UNAIDS has just relaunched its Key Populations Atlas, an online tool that provides a range of information about members of key populations worldwide, including sex workers, gay men and other men who have sex with men, people who inject drugs, transgender people and prisoners. In collaboration with the Global Fund to Fight AIDS, Tuberculosis and Malaria, the World Health Organization, and the Division of Global HIV and Tuberculosis of the U.S.
The objectives of this program are to encourage behavior change among inmates and prison staff to reduce the risk of HIV and tuberculosis (TB) by educating them about the contributing factors and encouraging use of available health services. This guide provides peer educators with activities and information necessary to deliver training on HIV and TB to inmates and prison staff. This guide contains six modules. Each module contains a brief introduction along with key facts and information.
Barriers and facilitators to the uptake of tuberculosis diagnostic and treatment services by hard-to-reach populations in countries of low and medium tuberculosis incidence: a systematic review of qualitative literature
Tuberculosis disproportionately affects hard-to-reach populations, such as homeless people, migrants, refugees, prisoners, or drug users. These people often face challenges in accessing quality health care. We did a systematic review of the qualitative literature to identify barriers and facilitators to the uptake of tuberculosis diagnostic and treatment services by people from hard-to-reach populations in all European Union (EU), European Economic Area, EU candidate, and Organisation for Economic Co-operation and Development countries.
Training of Trainers: Peer Education Program for Inmates and Staff to Reduce Tuberculosis and HIV Risk in Tanzania Prisons
In 2014, USAID/Tanzania awarded the Tanzania Strengthening Police and Prison Comprehensive HIV Services (SPPCHS) project as an initiative under the AIDSFree project. The SPPCHS project worked with the Ministry of Home Affairs to design a peer education program for prisons to provide knowledge, skills, and tools to prevent and respond to tuberculosis (TB) and HIV in prisons. AIDSFree held two training of trainers (TOT) in Dodoma to train 55 prison officers from 26 prison facilities to train prison staff and inmates on the new peer education program.
Worldwide, a disproportionate burden of HIV, tuberculosis, and hepatitis is present among current and former prisoners. This problem results from laws, policies, and policing practices that unjustly and discriminatorily detain individuals and fail to ensure continuity of prevention, care, and treatment upon detention, throughout imprisonment, and upon release. These government actions, and the failure to ensure humane prison conditions, constitute violations of human rights to be free of discrimination and cruel and inhuman treatment, to due process of law, and to health.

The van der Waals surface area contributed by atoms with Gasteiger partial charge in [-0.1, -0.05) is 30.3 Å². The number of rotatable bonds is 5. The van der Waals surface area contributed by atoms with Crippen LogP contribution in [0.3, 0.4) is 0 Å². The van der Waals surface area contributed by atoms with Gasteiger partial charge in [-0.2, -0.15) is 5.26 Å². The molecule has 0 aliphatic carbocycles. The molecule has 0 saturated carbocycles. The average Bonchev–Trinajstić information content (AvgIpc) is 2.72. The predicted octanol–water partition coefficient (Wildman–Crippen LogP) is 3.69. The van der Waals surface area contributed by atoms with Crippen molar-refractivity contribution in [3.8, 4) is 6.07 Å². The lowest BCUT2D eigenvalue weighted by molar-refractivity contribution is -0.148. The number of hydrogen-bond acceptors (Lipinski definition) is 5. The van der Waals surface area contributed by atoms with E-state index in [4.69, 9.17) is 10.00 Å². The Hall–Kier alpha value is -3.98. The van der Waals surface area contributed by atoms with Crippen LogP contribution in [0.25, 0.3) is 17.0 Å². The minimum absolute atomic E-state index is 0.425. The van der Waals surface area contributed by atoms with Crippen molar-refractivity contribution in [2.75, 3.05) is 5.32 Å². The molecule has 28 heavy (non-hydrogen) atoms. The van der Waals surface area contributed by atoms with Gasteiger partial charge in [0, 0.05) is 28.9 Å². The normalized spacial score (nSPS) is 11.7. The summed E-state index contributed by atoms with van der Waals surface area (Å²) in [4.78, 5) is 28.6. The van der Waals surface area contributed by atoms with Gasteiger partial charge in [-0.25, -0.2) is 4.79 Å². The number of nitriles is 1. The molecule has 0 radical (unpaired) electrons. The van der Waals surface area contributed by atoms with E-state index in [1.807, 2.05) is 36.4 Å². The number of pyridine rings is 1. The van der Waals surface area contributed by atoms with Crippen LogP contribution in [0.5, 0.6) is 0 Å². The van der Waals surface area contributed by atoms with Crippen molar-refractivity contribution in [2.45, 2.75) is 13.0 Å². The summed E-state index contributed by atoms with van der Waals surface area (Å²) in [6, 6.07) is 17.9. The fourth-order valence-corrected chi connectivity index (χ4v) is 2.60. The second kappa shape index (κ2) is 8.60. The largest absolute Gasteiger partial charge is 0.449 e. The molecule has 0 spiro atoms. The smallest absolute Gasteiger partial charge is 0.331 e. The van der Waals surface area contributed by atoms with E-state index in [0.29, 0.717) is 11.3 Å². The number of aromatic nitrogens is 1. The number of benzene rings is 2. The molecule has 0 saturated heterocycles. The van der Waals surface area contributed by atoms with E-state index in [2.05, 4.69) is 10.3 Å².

Prevention of transmission of HIV, hepatitis B virus, hepatitis C virus, and tuberculosis in prisoners
The prevalence of HIV, hepatitis B virus, hepatitis C virus, and tuberculosis are higher in prisons than in the general population in most countries worldwide. Prisons have emerged as a risk environment for these infections to be further concentrated, amplified, and then transmitted to the community after prisoners are released. In the absence of alternatives to incarceration, prisons and detention facilities could be leveraged to promote primary and secondary prevention strategies for these infections to improve prisoners health and reduce risk throughout incarceration and on release.
The burden of HIV/AIDS and other transmissible diseases is higher in prison and jail settings than in the non-incarcerated communities that surround them. In this comprehensive review, we discuss available literature on the topic of clinical management of people infected with HIV, hepatitis B and C viruses, and tuberculosis in incarcerated settings in addition to co-occurrence of one or more of these infections.
The prison setting presents not only challenges, but also opportunities, for the prevention and treatment of HIV, viral hepatitis, and tuberculosis. We did a comprehensive literature search of data published between 2005 and 2015 to understand the global epidemiology of HIV, hepatitis C virus (HCV), hepatitis B virus (HBV), and tuberculosis in prisoners. We further modelled the contribution of imprisonment and the potential impact of prevention interventions on HIV transmission in this population.
“Prisoners are among the most neglected of the key populations; they bear higher burdens of HIV, viral hepatitis and tuberculosis than in the communities from which they come,” said Professor Chris Beyrer of Johns Hopkins University and outgoing President of the International AIDS Society. He was speaking during a symposia dedicated to a special issue of The Lancet, published to coincide with the 21st International AIDS Conference (AIDS 2016) in Durban, South Africa, containing a comprehensive series of reviews on HIV and related infections in prisoners.
Prisoners and detainees worldwide have higher burdens of HIV, viral hepatitis, and tuberculosis than the communities from which they come. This disease burden among prisoners has been recognised since the early years of these inter-related pandemics. Yet the health needs of prisoners receive little attention from researchers or advocates working to improve responses for these diseases, and scant funding for prevention or treatment interventions.